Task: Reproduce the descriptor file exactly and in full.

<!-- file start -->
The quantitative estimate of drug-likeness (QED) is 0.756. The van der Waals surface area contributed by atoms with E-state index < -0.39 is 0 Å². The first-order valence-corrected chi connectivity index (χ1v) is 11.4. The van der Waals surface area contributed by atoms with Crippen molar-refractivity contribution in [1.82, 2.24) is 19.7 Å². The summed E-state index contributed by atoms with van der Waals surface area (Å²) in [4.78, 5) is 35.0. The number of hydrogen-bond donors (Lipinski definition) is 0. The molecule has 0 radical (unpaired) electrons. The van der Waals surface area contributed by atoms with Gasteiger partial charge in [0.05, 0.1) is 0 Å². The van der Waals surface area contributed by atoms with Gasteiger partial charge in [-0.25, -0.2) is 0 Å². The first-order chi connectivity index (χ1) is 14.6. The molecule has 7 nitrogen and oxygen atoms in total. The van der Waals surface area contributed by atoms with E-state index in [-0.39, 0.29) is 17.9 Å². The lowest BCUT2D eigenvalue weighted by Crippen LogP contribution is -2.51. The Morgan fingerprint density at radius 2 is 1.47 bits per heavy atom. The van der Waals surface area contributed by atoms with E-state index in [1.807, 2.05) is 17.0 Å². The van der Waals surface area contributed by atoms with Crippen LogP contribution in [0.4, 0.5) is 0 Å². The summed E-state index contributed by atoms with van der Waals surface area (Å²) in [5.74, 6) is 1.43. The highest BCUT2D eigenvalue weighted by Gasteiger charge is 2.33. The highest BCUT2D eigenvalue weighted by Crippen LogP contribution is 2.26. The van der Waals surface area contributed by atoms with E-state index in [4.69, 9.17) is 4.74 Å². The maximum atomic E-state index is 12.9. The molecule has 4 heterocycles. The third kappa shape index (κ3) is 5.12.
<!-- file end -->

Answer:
The quantitative estimate of drug-likeness (QED) is 0.756. The van der Waals surface area contributed by atoms with E-state index < -0.39 is 0 Å². The first-order valence-corrected chi connectivity index (χ1v) is 11.4. The van der Waals surface area contributed by atoms with Crippen molar-refractivity contribution in [1.82, 2.24) is 19.7 Å². The summed E-state index contributed by atoms with van der Waals surface area (Å²) in [4.78, 5) is 35.0. The number of hydrogen-bond donors (Lipinski definition) is 0. The molecule has 0 radical (unpaired) electrons. The van der Waals surface area contributed by atoms with Gasteiger partial charge in [0.05, 0.1) is 0 Å². The van der Waals surface area contributed by atoms with Gasteiger partial charge in [-0.25, -0.2) is 0 Å². The first-order chi connectivity index (χ1) is 14.6. The molecule has 7 nitrogen and oxygen atoms in total. The van der Waals surface area contributed by atoms with E-state index in [-0.39, 0.29) is 17.9 Å². The lowest BCUT2D eigenvalue weighted by Crippen LogP contribution is -2.51. The Morgan fingerprint density at radius 2 is 1.47 bits per heavy atom. The van der Waals surface area contributed by atoms with E-state index in [1.807, 2.05) is 17.0 Å². The van der Waals surface area contributed by atoms with Crippen LogP contribution in [0.4, 0.5) is 0 Å². The summed E-state index contributed by atoms with van der Waals surface area (Å²) in [5.74, 6) is 1.43. The highest BCUT2D eigenvalue weighted by Gasteiger charge is 2.33. The highest BCUT2D eigenvalue weighted by Crippen LogP contribution is 2.26. The van der Waals surface area contributed by atoms with E-state index in [4.69, 9.17) is 4.74 Å². The maximum atomic E-state index is 12.9. The molecule has 4 heterocycles. The third kappa shape index (κ3) is 5.12.